Ferris brings in Bill to end compulsory retirement ages

State requirement for 65-year-olds to sign on for jobseeker’s allowance ‘unacceptable’

Anne Ferris TD:  Bill aims to change the situation in workplaces  “particularly in State roles, where people attaining a certain fixed age, be it 60 or 65, are compelled to retire, often against their will”.  Photograph: Eric Luke

Anne Ferris TD: Bill aims to change the situation in workplaces “particularly in State roles, where people attaining a certain fixed age, be it 60 or 65, are compelled to retire, often against their will”. Photograph: Eric Luke

 

It is unacceptable for the State to ask people retiring at 65 to sign on for jobseeker’s allowance, a Government TD has told the Dáil, as she called for the abolition of mandatory retirement ages.

Labour TD Anne Ferris introduced her Employment Equality (Abolition of Mandatory Retirement Age) Bill to end compulsory retirement ages “for people who are able and willing to continue in the role for which they were employed”. The Wicklow TD included exceptions for security-related areas such as An Garda Síochána and the emergency services.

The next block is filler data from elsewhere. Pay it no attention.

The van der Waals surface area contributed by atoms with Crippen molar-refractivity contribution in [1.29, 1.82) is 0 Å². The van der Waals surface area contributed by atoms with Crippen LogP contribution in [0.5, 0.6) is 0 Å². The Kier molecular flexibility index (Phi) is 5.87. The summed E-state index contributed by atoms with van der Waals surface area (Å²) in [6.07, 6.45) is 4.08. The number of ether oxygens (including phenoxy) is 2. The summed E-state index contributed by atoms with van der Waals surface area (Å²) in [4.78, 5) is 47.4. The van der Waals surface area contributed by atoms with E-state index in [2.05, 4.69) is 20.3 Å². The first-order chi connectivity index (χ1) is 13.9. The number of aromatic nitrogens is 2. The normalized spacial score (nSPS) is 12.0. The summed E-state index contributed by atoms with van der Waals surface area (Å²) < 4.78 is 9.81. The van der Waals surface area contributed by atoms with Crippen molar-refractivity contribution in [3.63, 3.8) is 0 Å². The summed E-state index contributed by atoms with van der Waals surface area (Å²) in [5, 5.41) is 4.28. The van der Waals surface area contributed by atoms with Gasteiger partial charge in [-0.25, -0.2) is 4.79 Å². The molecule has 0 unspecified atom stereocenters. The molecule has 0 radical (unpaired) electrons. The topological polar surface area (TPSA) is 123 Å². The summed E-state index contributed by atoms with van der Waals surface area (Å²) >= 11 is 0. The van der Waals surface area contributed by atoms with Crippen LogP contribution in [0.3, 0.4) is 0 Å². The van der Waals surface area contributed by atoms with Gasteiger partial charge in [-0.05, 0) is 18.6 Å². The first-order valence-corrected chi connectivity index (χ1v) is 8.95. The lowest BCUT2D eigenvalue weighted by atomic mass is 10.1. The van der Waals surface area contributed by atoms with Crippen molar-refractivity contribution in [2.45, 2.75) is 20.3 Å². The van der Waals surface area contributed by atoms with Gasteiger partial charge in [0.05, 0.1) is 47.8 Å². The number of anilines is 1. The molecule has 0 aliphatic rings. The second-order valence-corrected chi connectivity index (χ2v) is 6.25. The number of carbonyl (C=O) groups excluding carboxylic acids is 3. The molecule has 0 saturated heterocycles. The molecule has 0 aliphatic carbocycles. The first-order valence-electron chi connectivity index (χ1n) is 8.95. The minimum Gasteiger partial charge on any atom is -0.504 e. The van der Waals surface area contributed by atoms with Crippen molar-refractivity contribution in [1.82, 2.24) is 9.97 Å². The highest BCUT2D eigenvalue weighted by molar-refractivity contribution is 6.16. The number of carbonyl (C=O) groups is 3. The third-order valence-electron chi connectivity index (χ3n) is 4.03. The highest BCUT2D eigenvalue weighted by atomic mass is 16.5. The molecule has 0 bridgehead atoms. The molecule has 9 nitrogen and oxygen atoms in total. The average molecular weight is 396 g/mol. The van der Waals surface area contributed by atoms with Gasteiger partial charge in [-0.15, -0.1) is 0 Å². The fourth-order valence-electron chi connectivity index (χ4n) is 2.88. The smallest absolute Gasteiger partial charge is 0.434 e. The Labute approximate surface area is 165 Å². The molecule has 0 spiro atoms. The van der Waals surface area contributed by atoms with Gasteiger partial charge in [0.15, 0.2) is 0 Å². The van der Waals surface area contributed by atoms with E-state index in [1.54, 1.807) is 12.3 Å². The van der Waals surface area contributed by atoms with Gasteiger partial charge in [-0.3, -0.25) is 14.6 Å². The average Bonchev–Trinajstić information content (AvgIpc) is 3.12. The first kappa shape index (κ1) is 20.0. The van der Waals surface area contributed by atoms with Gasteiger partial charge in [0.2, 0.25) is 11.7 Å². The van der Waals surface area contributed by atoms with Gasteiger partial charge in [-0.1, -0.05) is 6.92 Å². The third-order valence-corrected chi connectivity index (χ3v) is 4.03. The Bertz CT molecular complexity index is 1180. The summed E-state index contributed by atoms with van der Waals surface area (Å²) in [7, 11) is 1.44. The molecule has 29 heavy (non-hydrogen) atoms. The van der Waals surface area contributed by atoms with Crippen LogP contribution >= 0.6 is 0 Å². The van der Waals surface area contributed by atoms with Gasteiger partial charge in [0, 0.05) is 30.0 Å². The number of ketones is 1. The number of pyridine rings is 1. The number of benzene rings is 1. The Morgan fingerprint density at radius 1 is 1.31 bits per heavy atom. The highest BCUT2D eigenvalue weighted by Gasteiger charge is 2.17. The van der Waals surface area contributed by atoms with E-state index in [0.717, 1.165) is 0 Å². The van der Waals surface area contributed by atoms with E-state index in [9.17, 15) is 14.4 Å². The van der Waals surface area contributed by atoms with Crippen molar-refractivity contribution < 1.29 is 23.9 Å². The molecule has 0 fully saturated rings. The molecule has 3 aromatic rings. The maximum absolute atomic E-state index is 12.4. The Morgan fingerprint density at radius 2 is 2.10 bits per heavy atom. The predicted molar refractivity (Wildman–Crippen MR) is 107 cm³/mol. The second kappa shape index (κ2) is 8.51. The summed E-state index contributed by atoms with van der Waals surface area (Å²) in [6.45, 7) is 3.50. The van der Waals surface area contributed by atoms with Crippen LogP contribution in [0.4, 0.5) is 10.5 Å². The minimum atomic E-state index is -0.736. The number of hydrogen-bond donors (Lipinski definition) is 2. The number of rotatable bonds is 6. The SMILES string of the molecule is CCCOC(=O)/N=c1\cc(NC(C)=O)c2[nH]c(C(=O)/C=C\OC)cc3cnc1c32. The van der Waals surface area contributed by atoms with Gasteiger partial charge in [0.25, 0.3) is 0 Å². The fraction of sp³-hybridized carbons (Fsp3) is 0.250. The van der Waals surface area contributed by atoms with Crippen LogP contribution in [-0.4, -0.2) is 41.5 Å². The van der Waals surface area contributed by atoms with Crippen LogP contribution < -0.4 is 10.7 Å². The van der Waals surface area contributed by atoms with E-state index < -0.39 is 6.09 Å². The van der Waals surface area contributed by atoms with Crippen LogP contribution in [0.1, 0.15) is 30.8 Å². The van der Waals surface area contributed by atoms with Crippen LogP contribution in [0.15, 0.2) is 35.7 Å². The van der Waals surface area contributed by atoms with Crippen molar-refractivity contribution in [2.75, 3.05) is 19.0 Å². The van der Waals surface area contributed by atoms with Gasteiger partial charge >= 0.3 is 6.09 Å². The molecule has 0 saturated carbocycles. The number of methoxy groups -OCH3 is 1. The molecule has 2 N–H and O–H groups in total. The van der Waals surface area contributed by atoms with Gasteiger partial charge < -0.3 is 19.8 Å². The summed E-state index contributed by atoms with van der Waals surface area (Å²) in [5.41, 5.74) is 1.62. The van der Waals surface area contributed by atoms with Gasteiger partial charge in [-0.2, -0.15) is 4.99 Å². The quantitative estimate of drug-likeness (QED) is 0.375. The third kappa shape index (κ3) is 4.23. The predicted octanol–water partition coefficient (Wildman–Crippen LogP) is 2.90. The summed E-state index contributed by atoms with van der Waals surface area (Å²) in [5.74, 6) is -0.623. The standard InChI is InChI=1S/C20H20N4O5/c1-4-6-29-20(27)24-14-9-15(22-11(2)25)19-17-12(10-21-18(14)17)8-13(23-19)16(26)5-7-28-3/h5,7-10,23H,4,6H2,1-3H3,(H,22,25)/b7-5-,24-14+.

The Bill aims to change the situation in workplaces across the country and “particularly in State roles, where people attaining a certain fixed age, be it 60 or 65, are compelled to retire, often against their will”.

Ms Ferris said the provisions also addressed a growing anomaly where people retiring at 65 may have to wait a year or longer to access State pensions. “The idea of signing on for the jobseeker’s allowance after working for nearly half a century is abhorrent to many employees and is, frankly, an unacceptable request by the State.”

Minister of State Aodhán Ó Ríordáin confirmed the Government would not oppose the Bill but described it as a “radical step”. He said it seemed an employee had the choice to retire at the contractual date, “whereas the employer would not have a choice”.